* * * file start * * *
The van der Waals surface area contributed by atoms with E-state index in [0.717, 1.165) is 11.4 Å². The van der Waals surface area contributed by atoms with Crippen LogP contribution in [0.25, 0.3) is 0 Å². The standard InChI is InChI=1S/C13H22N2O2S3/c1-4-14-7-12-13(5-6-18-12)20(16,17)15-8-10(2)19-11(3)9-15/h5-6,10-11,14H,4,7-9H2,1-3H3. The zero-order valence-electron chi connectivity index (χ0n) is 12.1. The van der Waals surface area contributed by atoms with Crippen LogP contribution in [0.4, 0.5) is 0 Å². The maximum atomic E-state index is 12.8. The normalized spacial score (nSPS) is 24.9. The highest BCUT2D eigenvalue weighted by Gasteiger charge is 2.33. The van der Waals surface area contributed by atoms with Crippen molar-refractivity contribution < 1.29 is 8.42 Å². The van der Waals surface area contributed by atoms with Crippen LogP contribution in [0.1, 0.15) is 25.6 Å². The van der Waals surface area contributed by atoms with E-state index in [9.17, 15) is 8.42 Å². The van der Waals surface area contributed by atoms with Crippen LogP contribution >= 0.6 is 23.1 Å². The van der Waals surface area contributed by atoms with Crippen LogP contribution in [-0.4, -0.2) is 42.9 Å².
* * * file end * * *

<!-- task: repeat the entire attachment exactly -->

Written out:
The van der Waals surface area contributed by atoms with E-state index in [0.717, 1.165) is 11.4 Å². The van der Waals surface area contributed by atoms with Crippen LogP contribution in [0.25, 0.3) is 0 Å². The standard InChI is InChI=1S/C13H22N2O2S3/c1-4-14-7-12-13(5-6-18-12)20(16,17)15-8-10(2)19-11(3)9-15/h5-6,10-11,14H,4,7-9H2,1-3H3. The zero-order valence-electron chi connectivity index (χ0n) is 12.1. The van der Waals surface area contributed by atoms with Crippen LogP contribution in [0.4, 0.5) is 0 Å². The maximum atomic E-state index is 12.8. The normalized spacial score (nSPS) is 24.9. The highest BCUT2D eigenvalue weighted by Gasteiger charge is 2.33. The van der Waals surface area contributed by atoms with Crippen molar-refractivity contribution < 1.29 is 8.42 Å². The van der Waals surface area contributed by atoms with Crippen LogP contribution in [0.1, 0.15) is 25.6 Å². The van der Waals surface area contributed by atoms with E-state index in [9.17, 15) is 8.42 Å². The van der Waals surface area contributed by atoms with Crippen LogP contribution >= 0.6 is 23.1 Å². The van der Waals surface area contributed by atoms with Crippen LogP contribution in [-0.4, -0.2) is 42.9 Å².